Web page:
spaceSpace and Physics

Everyone Is Struggling To Keep Up With SpaceX


Jonathan O'Callaghan

Senior Staff Writer

SpaceX launched and landed a reused orbital booster for the first time on March 30, 2017. SpaceX

Back in 2011, SpaceX released a concept video of what their reusable rockets might one day look like. The backing music, Uprising by Muse, was deliberately picked according to Ars Technica, signifying the shake-up SpaceX expected to produce in the launch industry.

And that seems to have been pretty apt. Following their groundbreaking relaunch and landing of a previously flown rocket booster last month, SpaceX’s competitors are now scrambling to keep up with a company once bemoaned as being too ambitious.


“A few years ago, players in the major rocket companies were telling me that the Musk approach would never be profitable,” Jonathan McDowell, an astronomer at the Harvard-Smithsonian Center for Astrophysics, told IFLScience. “Now all of them are looking at least at some limited moves in the direction of reusability.”

If SpaceX can refine their reusability aspect, they could bring the cost of launching down by a factor of 100 by their claims, and have a turnaround for each launch of 24 hours. This would be a huge game changer. After all, if you can launch with SpaceX more quickly and at less cost, why would you go with anyone else?


Already we’ve seen that the United Launch Alliance (ULA), a conglomerate of Boeing and Lockheed Martin and arguably the world’s biggest launch operator, had to reshape its future plans. They’re developing a new rocket called Vulcan, and after seeing what SpaceX was doing with reusable rockets, they announced back in 2015 they too were looking at reusing the first stage engines of the rocket. Their ambitious plan will see it captured in mid-air by a helicopter.

“ULA’s approach is SMART [Sensible, Modular, Autonomous Return Technology] re-use,” Lyn Chassagne, a spokesperson for ULA, told IFLScience. “The SMART initiative will be introduced into Vulcan Centaur, allowing ULA to reuse the most expensive portion of the first stage – the booster main engines – via mid-air capture. This allows a controlled recovery environment providing the confidence needed to re-fly the hardware.”



Russia, too, appears to be changing its tune. Their fleet of Proton and Soyuz launchers are arguably the world’s most reliable rockets, but they’ve been largely unchallenged for the better part of five decades. The Soyuz rocket that still launches astronauts and cargo regularly is essentially the same as the rocket that took Yuri Gagarin to space in 1961.

Once, Russia said the economic feasibility of reusable rockets was “not obvious”. Now, with SpaceX on the scene, things aren’t looking great for them. They’re now looking at developing their own reusable rockets, running some “pilot projects” to do so.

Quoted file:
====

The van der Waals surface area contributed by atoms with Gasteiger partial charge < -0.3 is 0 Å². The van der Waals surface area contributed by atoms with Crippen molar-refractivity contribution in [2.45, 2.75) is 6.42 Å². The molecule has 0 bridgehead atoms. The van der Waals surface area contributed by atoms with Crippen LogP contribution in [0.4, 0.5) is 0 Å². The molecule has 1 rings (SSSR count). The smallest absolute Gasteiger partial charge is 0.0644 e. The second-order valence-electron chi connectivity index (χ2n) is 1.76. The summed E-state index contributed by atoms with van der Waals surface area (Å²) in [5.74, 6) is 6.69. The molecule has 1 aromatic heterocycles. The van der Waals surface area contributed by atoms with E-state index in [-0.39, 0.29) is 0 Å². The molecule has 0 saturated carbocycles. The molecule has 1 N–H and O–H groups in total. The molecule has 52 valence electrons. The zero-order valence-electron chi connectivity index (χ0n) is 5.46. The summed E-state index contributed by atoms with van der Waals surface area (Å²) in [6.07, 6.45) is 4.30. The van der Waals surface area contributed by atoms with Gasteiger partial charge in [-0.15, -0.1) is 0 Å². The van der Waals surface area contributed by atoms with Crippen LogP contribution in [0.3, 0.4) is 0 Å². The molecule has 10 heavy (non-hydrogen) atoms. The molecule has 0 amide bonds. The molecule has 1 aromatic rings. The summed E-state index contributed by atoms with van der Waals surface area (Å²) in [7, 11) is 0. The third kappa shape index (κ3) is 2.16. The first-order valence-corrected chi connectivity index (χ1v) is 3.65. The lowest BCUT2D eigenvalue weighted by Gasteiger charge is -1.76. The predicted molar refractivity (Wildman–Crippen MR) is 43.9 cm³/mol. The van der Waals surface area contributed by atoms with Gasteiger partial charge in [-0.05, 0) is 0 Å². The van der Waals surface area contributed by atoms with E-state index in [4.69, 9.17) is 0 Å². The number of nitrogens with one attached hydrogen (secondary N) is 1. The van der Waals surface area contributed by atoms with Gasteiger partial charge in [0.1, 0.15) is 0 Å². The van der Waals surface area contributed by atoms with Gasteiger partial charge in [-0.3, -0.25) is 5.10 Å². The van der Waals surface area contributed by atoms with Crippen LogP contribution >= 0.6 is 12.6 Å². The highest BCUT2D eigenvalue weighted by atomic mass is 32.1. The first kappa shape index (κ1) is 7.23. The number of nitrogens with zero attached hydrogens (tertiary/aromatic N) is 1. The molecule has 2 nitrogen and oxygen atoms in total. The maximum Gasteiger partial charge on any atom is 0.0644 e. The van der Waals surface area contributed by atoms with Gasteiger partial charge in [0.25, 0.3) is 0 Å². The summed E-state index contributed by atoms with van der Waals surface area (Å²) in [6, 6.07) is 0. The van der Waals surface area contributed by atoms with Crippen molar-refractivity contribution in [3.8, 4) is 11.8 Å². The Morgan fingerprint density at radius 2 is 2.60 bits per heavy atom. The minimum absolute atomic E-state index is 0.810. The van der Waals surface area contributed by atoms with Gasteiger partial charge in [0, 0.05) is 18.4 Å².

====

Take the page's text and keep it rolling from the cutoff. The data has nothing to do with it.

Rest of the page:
Musk’s company, along with Boeing, are both contracted to start transporting astronauts to the International Space Station (ISS) for NASA as early as next year. Previously, NASA had paid Russia upwards of $60 million for a seat on Soyuz. That money will now be gone, leading Russia to consider reducing the number of people it launches on each flight from three to two.


And just last week, it was announced that one of SpaceX’s major competitors, the private company Orbital ATK, will develop new medium and heavy-lift rockets to compete with SpaceX on cost. According to, they’re not looking at reusability, but will instead try to keep costs low by using common components in their rockets, although it’s not entirely clear what that means.

“If one can figure out how to effectively reuse rockets just like airplanes, the cost of access to space could be reduced significantly,” Ben Goldberg, Ph.D., Senior Director of Engineering for Orbital ATK’s Propulsion Systems Division, told IFLScience. “A fully reusable vehicle has never been done or designed. That really is the fundamental breakthrough needed to revolutionize access to space.”

Perhaps the only company keeping pace with SpaceX in terms of reusability is Blue Origin, run by Amazon’s Jeff Bezos. They beat SpaceX to the first ever launch and landing of a rocket to space, and now have their eye on space tourism (an area SpaceX isn’t really going into yet). Ultimately, though, they want to develop an orbital rocket called New Glenn, which may become one of SpaceX’s biggest competitors in terms of cost.

Whether SpaceX can deliver on their drastic cost and time estimates remains to be seen. But they’ve proved many wrong before, so it’d be a brave person to bet against them again. For those trying to compete with them for launch contracts, it might be time to realize they can deliver on their promises, Uprising and all.


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